Most motorcycles from the ‘70s and ‘80s offered an upright and broad-chested riding posture and the Benelli Imperiale 400 evokes the same feeling as a result of its wide, slightly-pulled back handlebars and neutrally-set foot pegs. To perfect the riding ergonomics, Benelli has fitted the Imperiale’s peanut-shaped tank with a tank grip that feels natural to dig your knees into.
The Imperiale’s seat has a firm, but comfortable cushioning at both ends with the rider seat sprung underneath for additional support. And with a low seat height of 780mm, the Imperiale will be a good fit even for short riders. While it is fairly easy to flat-foot, the motorcycle’s kerb weight of 205kg can make it daunting to move around. However, the weight starts to feel manageable once in motion and the Imperiale becomes surprisingly nimble, even in traffic.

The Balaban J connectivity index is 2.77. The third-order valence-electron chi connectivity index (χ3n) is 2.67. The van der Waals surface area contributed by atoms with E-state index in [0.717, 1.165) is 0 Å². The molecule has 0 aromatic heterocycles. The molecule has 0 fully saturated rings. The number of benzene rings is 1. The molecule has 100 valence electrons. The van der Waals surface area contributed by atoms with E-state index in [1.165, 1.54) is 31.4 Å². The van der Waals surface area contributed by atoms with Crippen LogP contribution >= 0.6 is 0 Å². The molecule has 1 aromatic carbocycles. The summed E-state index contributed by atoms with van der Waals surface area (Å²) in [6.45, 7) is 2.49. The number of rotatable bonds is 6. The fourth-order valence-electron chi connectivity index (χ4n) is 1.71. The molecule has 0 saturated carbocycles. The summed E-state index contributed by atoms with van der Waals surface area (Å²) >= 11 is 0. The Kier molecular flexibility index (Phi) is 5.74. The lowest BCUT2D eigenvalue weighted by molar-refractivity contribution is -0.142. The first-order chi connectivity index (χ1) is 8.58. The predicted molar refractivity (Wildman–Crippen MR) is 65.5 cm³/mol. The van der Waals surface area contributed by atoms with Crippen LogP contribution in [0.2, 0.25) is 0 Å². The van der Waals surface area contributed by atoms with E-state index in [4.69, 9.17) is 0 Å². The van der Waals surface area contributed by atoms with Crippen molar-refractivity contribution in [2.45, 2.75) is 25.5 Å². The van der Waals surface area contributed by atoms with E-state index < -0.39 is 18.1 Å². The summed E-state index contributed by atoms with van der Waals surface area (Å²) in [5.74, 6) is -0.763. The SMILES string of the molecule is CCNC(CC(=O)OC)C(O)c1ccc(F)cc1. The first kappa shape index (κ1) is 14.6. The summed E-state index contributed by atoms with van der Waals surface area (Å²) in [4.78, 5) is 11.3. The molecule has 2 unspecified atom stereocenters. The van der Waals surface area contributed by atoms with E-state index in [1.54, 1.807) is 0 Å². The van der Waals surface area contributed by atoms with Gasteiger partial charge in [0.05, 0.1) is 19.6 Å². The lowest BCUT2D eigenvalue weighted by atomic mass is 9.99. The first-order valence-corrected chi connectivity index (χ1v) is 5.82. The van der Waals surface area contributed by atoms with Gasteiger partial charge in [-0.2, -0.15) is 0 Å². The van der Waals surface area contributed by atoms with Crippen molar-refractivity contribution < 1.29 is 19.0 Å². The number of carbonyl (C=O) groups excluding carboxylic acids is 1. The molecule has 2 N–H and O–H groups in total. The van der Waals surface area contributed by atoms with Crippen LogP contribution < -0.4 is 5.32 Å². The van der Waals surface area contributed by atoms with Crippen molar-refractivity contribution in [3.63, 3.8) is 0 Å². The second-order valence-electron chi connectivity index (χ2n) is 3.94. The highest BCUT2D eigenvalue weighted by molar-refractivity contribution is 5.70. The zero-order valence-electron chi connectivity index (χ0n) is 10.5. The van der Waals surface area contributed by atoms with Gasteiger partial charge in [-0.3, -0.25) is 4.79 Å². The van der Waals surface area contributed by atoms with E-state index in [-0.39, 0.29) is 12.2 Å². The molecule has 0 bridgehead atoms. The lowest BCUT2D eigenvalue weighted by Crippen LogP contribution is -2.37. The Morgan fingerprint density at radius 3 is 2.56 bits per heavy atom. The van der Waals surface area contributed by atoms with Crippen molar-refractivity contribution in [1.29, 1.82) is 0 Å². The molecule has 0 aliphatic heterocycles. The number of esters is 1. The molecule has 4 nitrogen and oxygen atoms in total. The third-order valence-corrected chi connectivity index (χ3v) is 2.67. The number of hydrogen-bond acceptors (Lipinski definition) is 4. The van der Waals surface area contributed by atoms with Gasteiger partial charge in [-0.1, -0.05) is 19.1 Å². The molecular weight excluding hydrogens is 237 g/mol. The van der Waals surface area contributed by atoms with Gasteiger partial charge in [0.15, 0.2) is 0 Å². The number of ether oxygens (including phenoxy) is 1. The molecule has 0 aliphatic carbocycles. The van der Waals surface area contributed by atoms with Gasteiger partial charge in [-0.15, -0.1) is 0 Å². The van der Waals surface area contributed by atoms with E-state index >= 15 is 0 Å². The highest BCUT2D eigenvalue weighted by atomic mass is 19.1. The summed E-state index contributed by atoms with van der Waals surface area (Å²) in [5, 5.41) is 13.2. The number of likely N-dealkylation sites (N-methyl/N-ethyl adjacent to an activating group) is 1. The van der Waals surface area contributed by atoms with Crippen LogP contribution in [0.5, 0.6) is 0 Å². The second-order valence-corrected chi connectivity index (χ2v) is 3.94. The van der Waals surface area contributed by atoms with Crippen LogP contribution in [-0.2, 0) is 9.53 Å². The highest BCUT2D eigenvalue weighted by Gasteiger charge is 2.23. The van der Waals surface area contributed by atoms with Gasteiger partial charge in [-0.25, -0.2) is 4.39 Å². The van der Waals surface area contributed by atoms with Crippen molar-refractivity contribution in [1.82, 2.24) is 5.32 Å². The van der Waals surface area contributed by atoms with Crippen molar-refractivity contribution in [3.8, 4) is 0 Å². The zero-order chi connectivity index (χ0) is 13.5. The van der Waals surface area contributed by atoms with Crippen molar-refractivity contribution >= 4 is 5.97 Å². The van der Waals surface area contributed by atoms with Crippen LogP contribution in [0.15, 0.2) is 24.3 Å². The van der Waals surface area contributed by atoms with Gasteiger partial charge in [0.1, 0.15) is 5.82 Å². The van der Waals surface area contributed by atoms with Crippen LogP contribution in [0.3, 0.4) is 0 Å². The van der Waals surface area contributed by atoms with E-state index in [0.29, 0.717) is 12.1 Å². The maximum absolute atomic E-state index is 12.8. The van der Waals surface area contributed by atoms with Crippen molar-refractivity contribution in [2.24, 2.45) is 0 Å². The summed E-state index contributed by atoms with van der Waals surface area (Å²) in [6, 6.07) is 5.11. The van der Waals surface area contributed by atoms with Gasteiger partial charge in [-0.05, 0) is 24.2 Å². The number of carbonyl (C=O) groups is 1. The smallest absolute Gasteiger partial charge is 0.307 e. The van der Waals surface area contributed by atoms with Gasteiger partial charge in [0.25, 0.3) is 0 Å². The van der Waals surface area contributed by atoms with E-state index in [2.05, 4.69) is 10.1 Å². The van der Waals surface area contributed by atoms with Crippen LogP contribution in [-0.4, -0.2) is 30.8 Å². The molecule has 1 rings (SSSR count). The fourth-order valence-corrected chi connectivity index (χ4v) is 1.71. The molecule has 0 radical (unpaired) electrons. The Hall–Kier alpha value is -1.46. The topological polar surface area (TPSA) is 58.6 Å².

Complementing the handling is the sprightly 374cc, single-cylinder air-cooled engine with a bassy thump that is sure to put the BS6 Classic 350 to shame. While the output has differed minutely from the BS4 model, the motor still offers an enthusiastic grunt all through the rev range. However, the engine is at its best in the mid-range from 3500rpm to 5500rpm and can cruise at 110kmph all day. All this while, the engine feels supremely refined and has absolutely no vibrations at any point, although it tends to heat up in heavy traffic. But it is only when the needle hits 120kmph that the Imperiale starts to feel unsettled. There is a slight buzz on the handlebar and the front end starts to wobble in complaint.
Now, Benelli hasn’t tweaked or changed the suspension hardware on the BS6 Imperiale, so it continues to have a stiff setup which is unforgiving even over small bumps and potholes, especially when riding solo. Nevertheless, with a pillion on board the ride improves drastically as the suspension manages to cushion out larger undulations with ease.